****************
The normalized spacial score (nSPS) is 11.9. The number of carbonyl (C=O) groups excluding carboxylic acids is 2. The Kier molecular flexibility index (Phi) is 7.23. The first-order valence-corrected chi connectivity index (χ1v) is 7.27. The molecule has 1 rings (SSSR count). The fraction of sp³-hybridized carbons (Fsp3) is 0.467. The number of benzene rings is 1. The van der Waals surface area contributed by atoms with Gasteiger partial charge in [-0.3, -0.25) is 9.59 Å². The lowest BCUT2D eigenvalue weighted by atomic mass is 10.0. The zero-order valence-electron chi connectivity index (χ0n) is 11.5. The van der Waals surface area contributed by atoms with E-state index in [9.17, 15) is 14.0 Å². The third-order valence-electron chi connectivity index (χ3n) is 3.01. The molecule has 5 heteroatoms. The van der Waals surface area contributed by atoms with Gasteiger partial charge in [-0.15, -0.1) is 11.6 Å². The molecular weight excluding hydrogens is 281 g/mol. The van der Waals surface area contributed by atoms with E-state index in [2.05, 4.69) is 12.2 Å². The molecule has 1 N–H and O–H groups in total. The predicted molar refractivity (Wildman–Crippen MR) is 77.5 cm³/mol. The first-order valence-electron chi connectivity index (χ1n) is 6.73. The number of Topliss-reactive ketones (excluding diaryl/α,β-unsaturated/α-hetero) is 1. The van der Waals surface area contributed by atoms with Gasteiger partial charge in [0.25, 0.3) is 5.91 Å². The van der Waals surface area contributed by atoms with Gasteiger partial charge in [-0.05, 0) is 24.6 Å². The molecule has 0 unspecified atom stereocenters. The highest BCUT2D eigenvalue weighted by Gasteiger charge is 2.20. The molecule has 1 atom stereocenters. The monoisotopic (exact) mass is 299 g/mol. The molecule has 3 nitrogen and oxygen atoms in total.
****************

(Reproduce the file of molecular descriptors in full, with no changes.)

The normalized spacial score (nSPS) is 11.9. The number of carbonyl (C=O) groups excluding carboxylic acids is 2. The Kier molecular flexibility index (Phi) is 7.23. The first-order valence-corrected chi connectivity index (χ1v) is 7.27. The molecule has 1 rings (SSSR count). The fraction of sp³-hybridized carbons (Fsp3) is 0.467. The number of benzene rings is 1. The van der Waals surface area contributed by atoms with Gasteiger partial charge in [-0.3, -0.25) is 9.59 Å². The lowest BCUT2D eigenvalue weighted by atomic mass is 10.0. The zero-order valence-electron chi connectivity index (χ0n) is 11.5. The van der Waals surface area contributed by atoms with E-state index in [9.17, 15) is 14.0 Å². The third-order valence-electron chi connectivity index (χ3n) is 3.01. The molecule has 5 heteroatoms. The van der Waals surface area contributed by atoms with Gasteiger partial charge in [-0.15, -0.1) is 11.6 Å². The molecular weight excluding hydrogens is 281 g/mol. The van der Waals surface area contributed by atoms with E-state index in [2.05, 4.69) is 12.2 Å². The molecule has 1 N–H and O–H groups in total. The predicted molar refractivity (Wildman–Crippen MR) is 77.5 cm³/mol. The first-order valence-electron chi connectivity index (χ1n) is 6.73. The number of Topliss-reactive ketones (excluding diaryl/α,β-unsaturated/α-hetero) is 1. The van der Waals surface area contributed by atoms with Gasteiger partial charge in [0.25, 0.3) is 5.91 Å². The van der Waals surface area contributed by atoms with Gasteiger partial charge in [-0.05, 0) is 24.6 Å². The molecule has 0 unspecified atom stereocenters. The highest BCUT2D eigenvalue weighted by Gasteiger charge is 2.20. The molecule has 1 atom stereocenters. The monoisotopic (exact) mass is 299 g/mol. The molecule has 3 nitrogen and oxygen atoms in total.